Piaget and Maslow: Teaching the whole child Exceptional educators keep their fingers on the pulse of what their students need, in order to teach them effectively. Examining Piaget and Maslow’s theories, and applying them to the classroom will facilitate achieving this goal. Considering Piaget’s focus on development, and Maslow’s prioritization of human needs, one can integrate these ideas into classrooms and lesson plans that are optimized for student success. Piaget’s theory of cognitive development Piaget asserts, children are born with inherited scripts, called schema, these schema are building blocks for cognitive development. As a child grows, he acquires more of these building blocks; moreover, these building blocks become more complex as the child progresses through different stages in development (Huitt, Hummel 2003).
The second theme I noticed was memories/knowledge and wisdom. I think it displayed how the amount of knowledge a person has measured how wise and respected they are. The third theme I found was maturing. Coming of age, especially with children showed that they were now expected of more things. Throughout the book Lowry tries to warn us about the danger of blindly conforming.
James is able to process any adjustment by assimilating, accommodating and equilibrating the experiences that comes his way. James assimilates when he uses an existing schema to deal with a new experience, object or situation. Accommodation happens when the existing schema (existing knowledge gained) cannot apply to a new experience or situation, and needs to be changed to deal with the new experience, object or situation. Equilibration is the force behind learning, the more James experiences new objects, gather more knowledge, having new evidences, his brain accommodates and think differently, changing his understanding of the new schema thereby causing him to equilibrate, act differently and demonstrate a new behavior or thinking. Should James ‘ball’ get stuck again, his chances of success will be rated higher than the author’s initial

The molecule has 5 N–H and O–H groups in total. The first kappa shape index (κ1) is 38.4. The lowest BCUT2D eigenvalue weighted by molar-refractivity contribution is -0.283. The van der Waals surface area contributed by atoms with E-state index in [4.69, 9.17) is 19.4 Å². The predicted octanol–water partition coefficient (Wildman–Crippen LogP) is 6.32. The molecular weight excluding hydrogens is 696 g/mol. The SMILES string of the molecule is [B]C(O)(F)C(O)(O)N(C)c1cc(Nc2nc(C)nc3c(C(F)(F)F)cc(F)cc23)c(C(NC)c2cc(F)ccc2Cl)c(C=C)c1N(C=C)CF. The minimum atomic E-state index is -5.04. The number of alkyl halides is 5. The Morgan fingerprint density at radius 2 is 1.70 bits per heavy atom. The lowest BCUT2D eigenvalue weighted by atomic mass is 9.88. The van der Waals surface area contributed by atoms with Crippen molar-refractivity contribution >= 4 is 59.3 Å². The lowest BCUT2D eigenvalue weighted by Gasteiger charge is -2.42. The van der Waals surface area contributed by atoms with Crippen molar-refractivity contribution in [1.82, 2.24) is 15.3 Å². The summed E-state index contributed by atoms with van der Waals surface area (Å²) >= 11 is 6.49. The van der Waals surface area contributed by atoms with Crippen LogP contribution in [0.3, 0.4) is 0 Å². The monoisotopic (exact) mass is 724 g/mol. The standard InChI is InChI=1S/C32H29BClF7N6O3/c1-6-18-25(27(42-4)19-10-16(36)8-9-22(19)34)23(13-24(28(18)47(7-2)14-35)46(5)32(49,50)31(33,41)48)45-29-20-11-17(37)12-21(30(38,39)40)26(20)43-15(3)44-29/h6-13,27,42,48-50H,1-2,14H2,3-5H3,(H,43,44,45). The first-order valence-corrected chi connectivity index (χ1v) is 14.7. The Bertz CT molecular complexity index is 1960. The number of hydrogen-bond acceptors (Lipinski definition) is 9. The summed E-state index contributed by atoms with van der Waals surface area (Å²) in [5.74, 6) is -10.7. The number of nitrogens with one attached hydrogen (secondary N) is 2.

As I discussed above, Piaget believed that all children sought out information and they would naturally develop these abilities but Vygotsky presents a more logical theory. As children, our interaction with our surroundings and the people around us shapes how we develop. “According to Vygotsky, language is the basis for cognitive development, including the ability to remember, solve problems, make decisions and formulate plans” (Martin et al., 2010). When young children below the age of seven would say words to themselves, Piaget saw this as an egocentric and non-social act whereas Vygotsky saw this is an early learning and memorisation process. Once the child reached a certain age (middle childhood), they would stop talking to themselves thus developing what he called an “inner speech”.
Piaget believed that mental structures are initiated shortly after birth therefore, children are also able develop mental blocks. However, mental blocks are strengthened when individual actively participate with the available resources of the environment, through practice, experiment and serendipity (Galotti, 2008). In addition, to constructing mental blocks, Piaget viewed adaptation as a source responsible for shaping mental structures. Adaptation is further broken down into two principles called assimilation and accommodation. Piaget used these principles to explain the process of developing concepts and